It was the first fall-feeling day of the season, and John Wells had opened the sliding glass doors bordering his lanai to let the breezes in. George and I sat with John and Kim on that patio, filled with lush plantings and comfortable furnishings, sharing drinks and visiting like the neighbors we are. We talk about the tarpon on the wall, a Jake trophy from a recent fishing trip.
The Wells family has turned neighborliness into an art we all benefit from. Often John has appeared at our front door with a container of spaghetti sauce he’s just made or a starter pot of parsley for me to cultivate. Shelby has brought cookies (she’s the family baker). And John and Jake, observing George struggling to unload a trunkful of mulch, offered youthful muscle to finish the task. Kimberly is the hostess with the mostest, generally throwing neighborhood Christmas parties, or asking us down when our daughters from Texas visit.
Lately John, a one-man task force, has been responsible for the re-creation of the neighborhood crime watch in our part of the Village. He was instrumental in obtaining new Crime Watch signs, prints out lists of involved members, schedules meetings and notifies us when a break-in occurs, a car is stolen or a sexual predator is found to be living nearby. And it’s not as though John doesn’t have to work hard for their living by day.
Consulting Engineering Consultants is his mechanical engineering company. After nine years with another company, John started his own firm eleven years ago, coinciding with the family’s move to Carrollwood Village from Lake George. For some time Kimberly also worked for
Mark of Excellence as (John’s description) Queen of Fire and Flood Restoration. Kim calls it Mold Queen. Whatever. Both are humorous. The day came when John was working long hours and making a good living, and home life was suffering. So John asked her to lunch and suddenly blurted, “This is not working.” Her brown eyes widened and she thought, “Divorce.” He just wanted her to quit her job.
She happily complied, and feels that the whole family is better for it. These days, she satisfies her urge to get out of the house, by teaching Jazzercise. “And I thought I was past the stage where I would dance onstage for money.” She swears she learns something new every day. Like “my shirt is totally see-through when I sweat!” That’s Kimberly for you, grounded and honest.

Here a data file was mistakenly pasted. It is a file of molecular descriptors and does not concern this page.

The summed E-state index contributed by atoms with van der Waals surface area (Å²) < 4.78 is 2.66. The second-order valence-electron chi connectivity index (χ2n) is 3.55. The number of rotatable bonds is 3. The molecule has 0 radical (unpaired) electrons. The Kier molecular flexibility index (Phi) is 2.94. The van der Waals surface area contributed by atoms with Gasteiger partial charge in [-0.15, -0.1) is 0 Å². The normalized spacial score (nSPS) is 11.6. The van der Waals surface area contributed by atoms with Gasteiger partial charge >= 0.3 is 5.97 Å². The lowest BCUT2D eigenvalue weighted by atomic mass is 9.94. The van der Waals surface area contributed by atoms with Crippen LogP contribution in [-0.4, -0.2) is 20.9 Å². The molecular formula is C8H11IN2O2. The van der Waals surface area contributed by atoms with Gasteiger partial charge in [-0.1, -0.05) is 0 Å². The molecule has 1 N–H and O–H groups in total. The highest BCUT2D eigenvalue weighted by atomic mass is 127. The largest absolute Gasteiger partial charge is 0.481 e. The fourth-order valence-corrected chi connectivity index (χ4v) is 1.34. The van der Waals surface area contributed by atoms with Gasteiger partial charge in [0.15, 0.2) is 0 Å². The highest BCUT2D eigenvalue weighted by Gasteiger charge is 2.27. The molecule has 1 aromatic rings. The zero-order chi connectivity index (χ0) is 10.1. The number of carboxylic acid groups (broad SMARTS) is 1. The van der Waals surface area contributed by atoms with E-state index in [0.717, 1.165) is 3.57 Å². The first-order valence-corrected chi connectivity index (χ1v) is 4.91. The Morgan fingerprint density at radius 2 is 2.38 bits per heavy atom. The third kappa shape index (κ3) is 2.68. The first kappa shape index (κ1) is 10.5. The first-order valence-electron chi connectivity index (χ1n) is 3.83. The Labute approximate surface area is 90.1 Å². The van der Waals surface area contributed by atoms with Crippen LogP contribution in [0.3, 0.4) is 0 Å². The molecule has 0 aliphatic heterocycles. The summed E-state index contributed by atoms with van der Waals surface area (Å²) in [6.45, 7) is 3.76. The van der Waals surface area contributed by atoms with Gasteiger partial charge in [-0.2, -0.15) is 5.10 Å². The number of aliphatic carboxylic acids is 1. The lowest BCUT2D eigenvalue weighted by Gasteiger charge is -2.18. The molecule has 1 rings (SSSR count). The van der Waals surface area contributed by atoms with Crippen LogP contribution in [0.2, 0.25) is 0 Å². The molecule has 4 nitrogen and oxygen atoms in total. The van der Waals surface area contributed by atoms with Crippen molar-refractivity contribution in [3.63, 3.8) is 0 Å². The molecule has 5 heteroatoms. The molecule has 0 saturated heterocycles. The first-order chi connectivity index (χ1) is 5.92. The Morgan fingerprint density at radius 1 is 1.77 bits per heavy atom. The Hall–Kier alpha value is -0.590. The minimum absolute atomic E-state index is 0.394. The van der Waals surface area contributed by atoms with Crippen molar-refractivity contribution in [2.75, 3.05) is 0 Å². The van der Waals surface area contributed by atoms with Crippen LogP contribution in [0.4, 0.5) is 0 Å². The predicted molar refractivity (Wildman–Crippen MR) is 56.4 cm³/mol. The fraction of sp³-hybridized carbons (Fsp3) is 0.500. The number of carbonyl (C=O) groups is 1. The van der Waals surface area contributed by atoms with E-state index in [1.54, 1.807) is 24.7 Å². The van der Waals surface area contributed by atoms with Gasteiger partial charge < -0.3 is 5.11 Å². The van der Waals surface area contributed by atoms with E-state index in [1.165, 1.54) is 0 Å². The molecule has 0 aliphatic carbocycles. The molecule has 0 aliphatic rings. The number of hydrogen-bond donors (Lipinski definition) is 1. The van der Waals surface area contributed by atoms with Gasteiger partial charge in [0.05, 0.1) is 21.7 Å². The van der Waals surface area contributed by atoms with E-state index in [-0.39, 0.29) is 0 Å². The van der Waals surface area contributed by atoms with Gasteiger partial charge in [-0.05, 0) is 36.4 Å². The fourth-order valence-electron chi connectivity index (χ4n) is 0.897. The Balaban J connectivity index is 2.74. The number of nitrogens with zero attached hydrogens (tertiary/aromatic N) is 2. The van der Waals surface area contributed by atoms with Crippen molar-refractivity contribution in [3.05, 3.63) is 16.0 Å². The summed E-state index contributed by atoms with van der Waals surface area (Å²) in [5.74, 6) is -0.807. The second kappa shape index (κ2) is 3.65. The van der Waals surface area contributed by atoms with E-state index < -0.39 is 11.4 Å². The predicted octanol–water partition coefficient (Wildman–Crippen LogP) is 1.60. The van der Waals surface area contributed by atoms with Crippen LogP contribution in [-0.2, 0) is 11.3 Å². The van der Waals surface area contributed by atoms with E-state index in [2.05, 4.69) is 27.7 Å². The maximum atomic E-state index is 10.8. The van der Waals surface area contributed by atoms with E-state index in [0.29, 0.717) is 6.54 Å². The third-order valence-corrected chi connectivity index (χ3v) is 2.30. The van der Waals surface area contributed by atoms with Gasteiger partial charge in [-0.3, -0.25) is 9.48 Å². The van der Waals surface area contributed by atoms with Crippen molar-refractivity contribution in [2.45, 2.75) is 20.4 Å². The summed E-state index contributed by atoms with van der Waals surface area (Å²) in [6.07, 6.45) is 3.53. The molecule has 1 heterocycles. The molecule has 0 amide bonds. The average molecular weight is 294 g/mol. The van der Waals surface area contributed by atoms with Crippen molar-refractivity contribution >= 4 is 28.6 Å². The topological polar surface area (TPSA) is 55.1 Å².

John and Kim, married for 20 years, are devoted to their family. They met at Leto High School in Town ‘N Country, both of them from middle-class families. They enjoyed a unique off-and-on relationship. Both worked their way through U.S.F. (Go Bulls!), married young and soon welcomed Jake and Shelby.
Fast forward 17 years. Jake is a lanky, laconic, artistic guy who is a senior at Jesuit. Like his sister he is a product of Montessori and Cambridge Christian School. He played lacrosse at Jesuit, but an ACL rupture sidelined him. Jake drives a Dodge pick-up, has lots of friends and has applied to USF, Auburn, LSU, FSU and Gulf Coast universities. He is tentatively planning to study engineering, although his artistic ability may turn him in another direction.
Shelby, 15 going on 16, is bubbly, vivacious…not to mention gorgeous. On December 16 she turns 16; on December 17 she plans to get her driver’s license and acquire a Titan pick-up truck. She’s a soccer player, but intends to also play lacrosse at Tampa Catholic. Her best friend since kindergarten, Jill Watts, also a Villager, is her “sister.” Her goal is to study veterinary medicine at the University of Florida.
Which brings us to Walker, the family Lab. When a visitor walks up the driveway Walker trots out and presents him or her with a shoe. Whose? It could belong to any of the four humans who share his household. Walker respects his invisible fence, is loveable and the perfect pet for this family. The Wellses also house three cats, all less interesting than Walker.
This family loves to travel, spending summertime weeks at Boca Grande, traveling often to North Georgia to spend time with Kim’s Dad and his wife, Mary, a potter. That probably explains why the Wells family uses handmade pottery for everyday dinnerware. Their home is a decorator’s dream, a Kim and John cooperative effort.
Kim’s Mom, Pat, lives here, her two sisters nearby. She’s the kind of girl who attends family reunions and respects her roots.
In a time when family values seem to be corroding, this family stands out. May their tribe increase!
-by Sandra Harrington